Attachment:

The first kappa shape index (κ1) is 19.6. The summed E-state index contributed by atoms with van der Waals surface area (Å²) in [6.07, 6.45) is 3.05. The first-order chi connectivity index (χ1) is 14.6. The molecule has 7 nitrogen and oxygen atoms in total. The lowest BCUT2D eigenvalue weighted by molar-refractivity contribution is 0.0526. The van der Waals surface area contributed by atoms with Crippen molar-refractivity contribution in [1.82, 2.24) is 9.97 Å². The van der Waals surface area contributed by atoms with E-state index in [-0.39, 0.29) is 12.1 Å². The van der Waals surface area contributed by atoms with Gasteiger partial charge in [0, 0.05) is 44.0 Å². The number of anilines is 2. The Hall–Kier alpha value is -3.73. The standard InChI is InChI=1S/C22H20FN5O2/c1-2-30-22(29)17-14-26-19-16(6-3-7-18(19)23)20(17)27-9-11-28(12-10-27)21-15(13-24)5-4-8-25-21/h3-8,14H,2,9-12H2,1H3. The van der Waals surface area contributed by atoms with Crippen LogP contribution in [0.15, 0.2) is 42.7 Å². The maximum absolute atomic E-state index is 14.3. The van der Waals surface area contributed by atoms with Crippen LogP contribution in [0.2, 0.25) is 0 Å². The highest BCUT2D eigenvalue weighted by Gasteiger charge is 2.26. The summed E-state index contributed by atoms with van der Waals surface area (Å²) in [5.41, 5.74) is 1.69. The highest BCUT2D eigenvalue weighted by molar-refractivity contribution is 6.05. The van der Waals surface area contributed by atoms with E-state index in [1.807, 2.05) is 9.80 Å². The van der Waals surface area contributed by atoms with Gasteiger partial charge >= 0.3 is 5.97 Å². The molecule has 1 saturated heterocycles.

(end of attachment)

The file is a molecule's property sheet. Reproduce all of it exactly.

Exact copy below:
The first kappa shape index (κ1) is 19.6. The summed E-state index contributed by atoms with van der Waals surface area (Å²) in [6.07, 6.45) is 3.05. The first-order chi connectivity index (χ1) is 14.6. The molecule has 7 nitrogen and oxygen atoms in total. The lowest BCUT2D eigenvalue weighted by molar-refractivity contribution is 0.0526. The van der Waals surface area contributed by atoms with Crippen molar-refractivity contribution in [1.82, 2.24) is 9.97 Å². The van der Waals surface area contributed by atoms with E-state index in [-0.39, 0.29) is 12.1 Å². The van der Waals surface area contributed by atoms with Gasteiger partial charge in [0, 0.05) is 44.0 Å². The number of anilines is 2. The Hall–Kier alpha value is -3.73. The standard InChI is InChI=1S/C22H20FN5O2/c1-2-30-22(29)17-14-26-19-16(6-3-7-18(19)23)20(17)27-9-11-28(12-10-27)21-15(13-24)5-4-8-25-21/h3-8,14H,2,9-12H2,1H3. The van der Waals surface area contributed by atoms with Crippen LogP contribution in [0.15, 0.2) is 42.7 Å². The maximum absolute atomic E-state index is 14.3. The van der Waals surface area contributed by atoms with Crippen LogP contribution in [0.2, 0.25) is 0 Å². The highest BCUT2D eigenvalue weighted by Gasteiger charge is 2.26. The summed E-state index contributed by atoms with van der Waals surface area (Å²) in [5.41, 5.74) is 1.69. The highest BCUT2D eigenvalue weighted by molar-refractivity contribution is 6.05. The van der Waals surface area contributed by atoms with E-state index in [1.807, 2.05) is 9.80 Å². The van der Waals surface area contributed by atoms with Gasteiger partial charge >= 0.3 is 5.97 Å². The molecule has 1 saturated heterocycles.